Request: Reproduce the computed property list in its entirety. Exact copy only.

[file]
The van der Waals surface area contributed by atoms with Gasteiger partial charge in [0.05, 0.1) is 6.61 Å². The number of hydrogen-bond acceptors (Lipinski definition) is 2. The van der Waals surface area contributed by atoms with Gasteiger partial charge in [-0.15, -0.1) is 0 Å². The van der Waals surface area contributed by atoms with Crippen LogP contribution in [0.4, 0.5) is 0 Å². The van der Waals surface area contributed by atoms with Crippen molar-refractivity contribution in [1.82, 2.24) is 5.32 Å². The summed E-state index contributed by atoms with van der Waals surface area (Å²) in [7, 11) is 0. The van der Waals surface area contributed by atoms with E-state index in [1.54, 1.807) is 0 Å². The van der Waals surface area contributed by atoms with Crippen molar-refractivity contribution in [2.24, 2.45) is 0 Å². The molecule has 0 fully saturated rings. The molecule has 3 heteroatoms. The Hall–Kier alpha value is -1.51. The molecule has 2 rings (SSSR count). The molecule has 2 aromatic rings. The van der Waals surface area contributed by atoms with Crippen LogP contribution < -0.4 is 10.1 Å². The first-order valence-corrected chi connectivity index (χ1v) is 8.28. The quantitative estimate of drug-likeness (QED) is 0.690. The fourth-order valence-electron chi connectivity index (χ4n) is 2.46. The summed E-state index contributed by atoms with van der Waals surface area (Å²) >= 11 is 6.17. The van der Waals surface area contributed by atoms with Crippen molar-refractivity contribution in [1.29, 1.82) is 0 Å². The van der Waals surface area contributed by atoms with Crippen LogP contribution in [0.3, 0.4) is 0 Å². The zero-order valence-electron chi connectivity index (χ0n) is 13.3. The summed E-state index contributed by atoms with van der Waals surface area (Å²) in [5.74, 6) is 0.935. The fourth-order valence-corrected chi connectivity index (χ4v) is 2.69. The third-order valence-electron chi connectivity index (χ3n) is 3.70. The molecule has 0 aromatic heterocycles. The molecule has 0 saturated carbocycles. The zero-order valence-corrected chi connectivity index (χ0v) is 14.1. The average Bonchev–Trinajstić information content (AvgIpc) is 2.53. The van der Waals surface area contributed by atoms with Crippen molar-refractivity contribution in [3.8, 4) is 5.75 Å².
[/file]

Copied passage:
The van der Waals surface area contributed by atoms with Gasteiger partial charge in [0.05, 0.1) is 6.61 Å². The number of hydrogen-bond acceptors (Lipinski definition) is 2. The van der Waals surface area contributed by atoms with Gasteiger partial charge in [-0.15, -0.1) is 0 Å². The van der Waals surface area contributed by atoms with Crippen LogP contribution in [0.4, 0.5) is 0 Å². The van der Waals surface area contributed by atoms with Crippen molar-refractivity contribution in [1.82, 2.24) is 5.32 Å². The summed E-state index contributed by atoms with van der Waals surface area (Å²) in [7, 11) is 0. The van der Waals surface area contributed by atoms with E-state index in [1.54, 1.807) is 0 Å². The van der Waals surface area contributed by atoms with Crippen molar-refractivity contribution in [2.24, 2.45) is 0 Å². The molecule has 0 fully saturated rings. The molecule has 3 heteroatoms. The Hall–Kier alpha value is -1.51. The molecule has 2 rings (SSSR count). The molecule has 2 aromatic rings. The van der Waals surface area contributed by atoms with Crippen LogP contribution < -0.4 is 10.1 Å². The first-order valence-corrected chi connectivity index (χ1v) is 8.28. The quantitative estimate of drug-likeness (QED) is 0.690. The fourth-order valence-electron chi connectivity index (χ4n) is 2.46. The summed E-state index contributed by atoms with van der Waals surface area (Å²) >= 11 is 6.17. The van der Waals surface area contributed by atoms with Crippen molar-refractivity contribution in [1.29, 1.82) is 0 Å². The van der Waals surface area contributed by atoms with Crippen LogP contribution in [0.3, 0.4) is 0 Å². The zero-order valence-electron chi connectivity index (χ0n) is 13.3. The summed E-state index contributed by atoms with van der Waals surface area (Å²) in [5.74, 6) is 0.935. The fourth-order valence-corrected chi connectivity index (χ4v) is 2.69. The third-order valence-electron chi connectivity index (χ3n) is 3.70. The molecule has 0 aromatic heterocycles. The molecule has 0 saturated carbocycles. The zero-order valence-corrected chi connectivity index (χ0v) is 14.1. The average Bonchev–Trinajstić information content (AvgIpc) is 2.53. The van der Waals surface area contributed by atoms with Crippen molar-refractivity contribution in [3.8, 4) is 5.75 Å².